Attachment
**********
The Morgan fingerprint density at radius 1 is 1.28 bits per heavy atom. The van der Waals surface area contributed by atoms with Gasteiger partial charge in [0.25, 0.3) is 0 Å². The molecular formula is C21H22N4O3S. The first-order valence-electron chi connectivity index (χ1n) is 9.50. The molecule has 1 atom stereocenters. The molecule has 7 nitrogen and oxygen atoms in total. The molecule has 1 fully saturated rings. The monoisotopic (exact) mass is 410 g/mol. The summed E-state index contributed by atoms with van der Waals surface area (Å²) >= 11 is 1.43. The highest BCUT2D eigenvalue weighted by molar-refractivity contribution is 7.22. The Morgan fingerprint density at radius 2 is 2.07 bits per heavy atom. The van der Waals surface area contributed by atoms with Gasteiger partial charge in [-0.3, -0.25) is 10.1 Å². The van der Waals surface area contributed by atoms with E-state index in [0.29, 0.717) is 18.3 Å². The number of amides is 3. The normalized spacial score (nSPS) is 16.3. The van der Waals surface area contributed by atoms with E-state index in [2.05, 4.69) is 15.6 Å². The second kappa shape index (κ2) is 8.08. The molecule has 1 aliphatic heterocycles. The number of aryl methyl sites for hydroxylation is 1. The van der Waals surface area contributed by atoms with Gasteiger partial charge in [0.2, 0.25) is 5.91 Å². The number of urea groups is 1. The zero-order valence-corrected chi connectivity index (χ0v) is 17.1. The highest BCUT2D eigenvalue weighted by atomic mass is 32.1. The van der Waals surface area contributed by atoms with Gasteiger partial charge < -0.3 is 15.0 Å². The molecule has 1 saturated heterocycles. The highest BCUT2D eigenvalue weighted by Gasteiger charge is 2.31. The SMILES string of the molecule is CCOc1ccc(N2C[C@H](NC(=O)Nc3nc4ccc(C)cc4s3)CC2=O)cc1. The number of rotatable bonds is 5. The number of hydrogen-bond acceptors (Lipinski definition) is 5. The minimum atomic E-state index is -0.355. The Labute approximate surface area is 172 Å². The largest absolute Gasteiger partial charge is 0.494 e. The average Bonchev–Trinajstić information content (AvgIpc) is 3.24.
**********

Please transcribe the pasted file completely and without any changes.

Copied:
The Morgan fingerprint density at radius 1 is 1.28 bits per heavy atom. The van der Waals surface area contributed by atoms with Gasteiger partial charge in [0.25, 0.3) is 0 Å². The molecular formula is C21H22N4O3S. The first-order valence-electron chi connectivity index (χ1n) is 9.50. The molecule has 1 atom stereocenters. The molecule has 7 nitrogen and oxygen atoms in total. The molecule has 1 fully saturated rings. The monoisotopic (exact) mass is 410 g/mol. The summed E-state index contributed by atoms with van der Waals surface area (Å²) >= 11 is 1.43. The highest BCUT2D eigenvalue weighted by molar-refractivity contribution is 7.22. The Morgan fingerprint density at radius 2 is 2.07 bits per heavy atom. The van der Waals surface area contributed by atoms with Gasteiger partial charge in [-0.3, -0.25) is 10.1 Å². The van der Waals surface area contributed by atoms with E-state index in [0.29, 0.717) is 18.3 Å². The number of amides is 3. The normalized spacial score (nSPS) is 16.3. The van der Waals surface area contributed by atoms with E-state index in [2.05, 4.69) is 15.6 Å². The second kappa shape index (κ2) is 8.08. The molecule has 1 aliphatic heterocycles. The number of aryl methyl sites for hydroxylation is 1. The van der Waals surface area contributed by atoms with Gasteiger partial charge in [0.2, 0.25) is 5.91 Å². The number of urea groups is 1. The zero-order valence-corrected chi connectivity index (χ0v) is 17.1. The highest BCUT2D eigenvalue weighted by atomic mass is 32.1. The van der Waals surface area contributed by atoms with Gasteiger partial charge < -0.3 is 15.0 Å². The molecule has 1 saturated heterocycles. The highest BCUT2D eigenvalue weighted by Gasteiger charge is 2.31. The SMILES string of the molecule is CCOc1ccc(N2C[C@H](NC(=O)Nc3nc4ccc(C)cc4s3)CC2=O)cc1. The number of rotatable bonds is 5. The number of hydrogen-bond acceptors (Lipinski definition) is 5. The minimum atomic E-state index is -0.355. The Labute approximate surface area is 172 Å². The largest absolute Gasteiger partial charge is 0.494 e. The average Bonchev–Trinajstić information content (AvgIpc) is 3.24.